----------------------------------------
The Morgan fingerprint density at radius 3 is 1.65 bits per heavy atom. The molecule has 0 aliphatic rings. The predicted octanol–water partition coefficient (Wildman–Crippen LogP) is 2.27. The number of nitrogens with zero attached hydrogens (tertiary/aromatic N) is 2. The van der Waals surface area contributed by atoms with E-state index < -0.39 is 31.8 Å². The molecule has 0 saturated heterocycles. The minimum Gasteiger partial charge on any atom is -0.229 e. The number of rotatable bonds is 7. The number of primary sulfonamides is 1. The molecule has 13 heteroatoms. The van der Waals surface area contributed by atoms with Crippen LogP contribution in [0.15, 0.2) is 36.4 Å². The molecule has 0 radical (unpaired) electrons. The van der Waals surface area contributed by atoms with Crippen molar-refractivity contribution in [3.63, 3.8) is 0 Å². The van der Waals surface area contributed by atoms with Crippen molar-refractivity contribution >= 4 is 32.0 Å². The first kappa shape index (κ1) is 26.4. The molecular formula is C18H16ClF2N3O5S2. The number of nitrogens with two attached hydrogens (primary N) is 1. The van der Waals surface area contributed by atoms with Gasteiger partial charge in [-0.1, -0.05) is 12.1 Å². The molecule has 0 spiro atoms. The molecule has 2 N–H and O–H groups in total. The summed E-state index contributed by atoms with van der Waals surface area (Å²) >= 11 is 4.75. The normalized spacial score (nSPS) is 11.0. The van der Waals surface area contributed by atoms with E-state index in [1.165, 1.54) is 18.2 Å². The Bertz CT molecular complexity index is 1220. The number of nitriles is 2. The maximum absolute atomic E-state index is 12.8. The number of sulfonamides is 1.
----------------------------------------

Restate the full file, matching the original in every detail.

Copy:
The Morgan fingerprint density at radius 3 is 1.65 bits per heavy atom. The molecule has 0 aliphatic rings. The predicted octanol–water partition coefficient (Wildman–Crippen LogP) is 2.27. The number of nitrogens with zero attached hydrogens (tertiary/aromatic N) is 2. The van der Waals surface area contributed by atoms with E-state index < -0.39 is 31.8 Å². The molecule has 0 saturated heterocycles. The minimum Gasteiger partial charge on any atom is -0.229 e. The number of rotatable bonds is 7. The number of primary sulfonamides is 1. The molecule has 13 heteroatoms. The van der Waals surface area contributed by atoms with Crippen LogP contribution in [0.15, 0.2) is 36.4 Å². The molecule has 0 radical (unpaired) electrons. The van der Waals surface area contributed by atoms with Crippen molar-refractivity contribution in [3.63, 3.8) is 0 Å². The van der Waals surface area contributed by atoms with Crippen molar-refractivity contribution >= 4 is 32.0 Å². The first kappa shape index (κ1) is 26.4. The molecular formula is C18H16ClF2N3O5S2. The number of nitrogens with two attached hydrogens (primary N) is 1. The van der Waals surface area contributed by atoms with Gasteiger partial charge in [-0.1, -0.05) is 12.1 Å². The molecule has 0 spiro atoms. The molecule has 2 N–H and O–H groups in total. The summed E-state index contributed by atoms with van der Waals surface area (Å²) >= 11 is 4.75. The normalized spacial score (nSPS) is 11.0. The van der Waals surface area contributed by atoms with E-state index in [1.165, 1.54) is 18.2 Å². The Bertz CT molecular complexity index is 1220. The number of nitriles is 2. The maximum absolute atomic E-state index is 12.8. The number of sulfonamides is 1.